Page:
I Call myself Princess

I watched and listened to the second preview of I Call Myself Princess, Jani Lauzon’s impressive new play with opera, presented at Aki Studio in a collaboration between A Paper Canoe Projects, Cahoots Theatre and Native Earth Performing Arts.

Genre can be a slippery thing. I heard Lauzon call the work a play with opera, although it could just as easily be called a play with music, or even a musical. I think genre is most useful when it guides experience, telling us what to expect. This name –play with opera—is rather unexpected, but come to think of it, so is this work. I think we’re being signaled that something unusual is going on here. Much of the music had a life previously in another century, but that is no stumbling block, indeed this is one of the most singularly Canadian works I have ever seen.  The mix confounds us by making a great deal of sense, or at least matching the odd idea of European cultural artifacts absorbing Indigenous elements.  Once more I stumble over an idea Peter Hinton invoked in the Canadian Opera Company production of  Louis Riel, that Canada is a Metis nation.

I’m happily reminded of Lauzon’s steadying presence onstage last year at the beginning of Louis Riel, even if this time we’re hearing her words rather than seeing her perform.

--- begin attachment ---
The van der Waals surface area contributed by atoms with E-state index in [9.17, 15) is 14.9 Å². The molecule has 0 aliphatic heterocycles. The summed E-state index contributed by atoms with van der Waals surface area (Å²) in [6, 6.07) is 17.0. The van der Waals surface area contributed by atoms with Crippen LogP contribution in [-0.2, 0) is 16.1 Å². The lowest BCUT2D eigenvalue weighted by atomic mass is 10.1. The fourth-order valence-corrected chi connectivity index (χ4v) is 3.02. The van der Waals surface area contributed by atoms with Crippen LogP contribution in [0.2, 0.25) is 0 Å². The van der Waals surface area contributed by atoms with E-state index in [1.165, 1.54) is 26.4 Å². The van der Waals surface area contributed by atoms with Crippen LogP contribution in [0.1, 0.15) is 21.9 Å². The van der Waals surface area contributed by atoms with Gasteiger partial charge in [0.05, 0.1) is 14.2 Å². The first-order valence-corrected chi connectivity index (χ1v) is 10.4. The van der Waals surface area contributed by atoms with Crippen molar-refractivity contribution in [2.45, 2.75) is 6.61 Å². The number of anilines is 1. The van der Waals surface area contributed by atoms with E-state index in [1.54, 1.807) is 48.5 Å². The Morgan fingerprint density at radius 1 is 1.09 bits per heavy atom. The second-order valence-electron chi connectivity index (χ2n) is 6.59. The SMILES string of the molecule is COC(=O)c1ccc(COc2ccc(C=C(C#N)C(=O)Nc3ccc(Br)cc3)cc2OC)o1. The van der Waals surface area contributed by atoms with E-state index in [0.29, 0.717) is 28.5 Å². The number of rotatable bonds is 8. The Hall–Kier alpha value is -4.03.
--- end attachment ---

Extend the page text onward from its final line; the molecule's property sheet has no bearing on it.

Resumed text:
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Jani Lauzon as The Folksinger and Russell Braun as Louis Riel in the Canadian Opera Company’s new production of Louis Riel, 2017 (photo: Michael Cooper)

There’s a dramaturgical strategy to Lauzon’s piece that is part spirituality, part good story-telling. We are told that Indigenous people believe that when you die you don’t go away, and this is something I’ve seen in other works, for instance Jeremy Dutcher’s performance last season, when he addressed his performance both to the living persons in the space, and the spirits we couldn’t see.

Similarly, we have a story that exists simultaneously in 2018 and 1918, as the past inter-penetrates the present. This is the way Lauzon writes but it’s reality too. When a young man in modern times is investigating his cultural heritage, discovering the ways in which his culture has been appropriated: he would wander into the past. As he opens books and plays tunes, history and his culture comes alive around him. We see his experience at the same time as we see the creations of a century ago, that were at that time ALSO appropriating his culture. It’s simultaneously a metaphor –where the present interrogates the past—and the actual mechanics of the story, a way for 2018 to literally investigate and explore 1918.

Pardon me if you can hear my mind audibly boggling in the background